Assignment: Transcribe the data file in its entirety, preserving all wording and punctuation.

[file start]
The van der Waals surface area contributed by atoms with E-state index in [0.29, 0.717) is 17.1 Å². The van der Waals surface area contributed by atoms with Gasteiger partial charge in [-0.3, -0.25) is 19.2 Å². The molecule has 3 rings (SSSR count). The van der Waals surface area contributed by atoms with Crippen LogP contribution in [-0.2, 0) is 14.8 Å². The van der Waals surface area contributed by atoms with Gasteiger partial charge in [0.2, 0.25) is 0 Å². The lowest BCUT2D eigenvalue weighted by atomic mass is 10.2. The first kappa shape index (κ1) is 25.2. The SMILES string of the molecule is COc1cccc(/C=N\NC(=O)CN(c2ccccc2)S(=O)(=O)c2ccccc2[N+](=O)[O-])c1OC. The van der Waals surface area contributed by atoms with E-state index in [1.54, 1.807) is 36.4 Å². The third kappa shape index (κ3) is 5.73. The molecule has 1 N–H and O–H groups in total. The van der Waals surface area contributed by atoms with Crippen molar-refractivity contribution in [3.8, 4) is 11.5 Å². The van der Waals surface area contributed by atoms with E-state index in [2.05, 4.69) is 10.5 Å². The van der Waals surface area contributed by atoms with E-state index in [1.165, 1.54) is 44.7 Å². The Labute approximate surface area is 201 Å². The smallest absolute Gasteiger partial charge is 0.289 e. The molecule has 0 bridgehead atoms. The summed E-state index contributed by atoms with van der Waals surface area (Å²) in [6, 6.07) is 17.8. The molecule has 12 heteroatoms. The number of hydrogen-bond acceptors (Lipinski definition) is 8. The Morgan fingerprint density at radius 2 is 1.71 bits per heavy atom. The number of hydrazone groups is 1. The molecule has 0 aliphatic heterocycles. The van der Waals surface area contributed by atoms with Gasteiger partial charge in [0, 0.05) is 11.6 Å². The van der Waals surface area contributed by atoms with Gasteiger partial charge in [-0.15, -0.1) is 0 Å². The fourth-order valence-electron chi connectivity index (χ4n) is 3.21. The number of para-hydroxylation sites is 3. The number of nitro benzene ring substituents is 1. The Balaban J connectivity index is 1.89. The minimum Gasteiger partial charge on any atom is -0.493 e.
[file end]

The van der Waals surface area contributed by atoms with E-state index in [0.29, 0.717) is 17.1 Å². The van der Waals surface area contributed by atoms with Gasteiger partial charge in [-0.3, -0.25) is 19.2 Å². The molecule has 3 rings (SSSR count). The van der Waals surface area contributed by atoms with Crippen LogP contribution in [-0.2, 0) is 14.8 Å². The van der Waals surface area contributed by atoms with Gasteiger partial charge in [0.2, 0.25) is 0 Å². The lowest BCUT2D eigenvalue weighted by atomic mass is 10.2. The first kappa shape index (κ1) is 25.2. The SMILES string of the molecule is COc1cccc(/C=N\NC(=O)CN(c2ccccc2)S(=O)(=O)c2ccccc2[N+](=O)[O-])c1OC. The van der Waals surface area contributed by atoms with E-state index in [1.54, 1.807) is 36.4 Å². The third kappa shape index (κ3) is 5.73. The molecule has 1 N–H and O–H groups in total. The van der Waals surface area contributed by atoms with Crippen molar-refractivity contribution in [3.8, 4) is 11.5 Å². The van der Waals surface area contributed by atoms with E-state index in [2.05, 4.69) is 10.5 Å². The van der Waals surface area contributed by atoms with E-state index in [1.165, 1.54) is 44.7 Å². The Labute approximate surface area is 201 Å². The smallest absolute Gasteiger partial charge is 0.289 e. The molecule has 0 bridgehead atoms. The summed E-state index contributed by atoms with van der Waals surface area (Å²) in [6, 6.07) is 17.8. The molecule has 12 heteroatoms. The number of hydrogen-bond acceptors (Lipinski definition) is 8. The Morgan fingerprint density at radius 2 is 1.71 bits per heavy atom. The number of hydrazone groups is 1. The molecule has 0 aliphatic heterocycles. The van der Waals surface area contributed by atoms with Gasteiger partial charge in [0, 0.05) is 11.6 Å². The van der Waals surface area contributed by atoms with Gasteiger partial charge in [-0.15, -0.1) is 0 Å². The fourth-order valence-electron chi connectivity index (χ4n) is 3.21. The number of para-hydroxylation sites is 3. The number of nitro benzene ring substituents is 1. The Balaban J connectivity index is 1.89. The minimum Gasteiger partial charge on any atom is -0.493 e.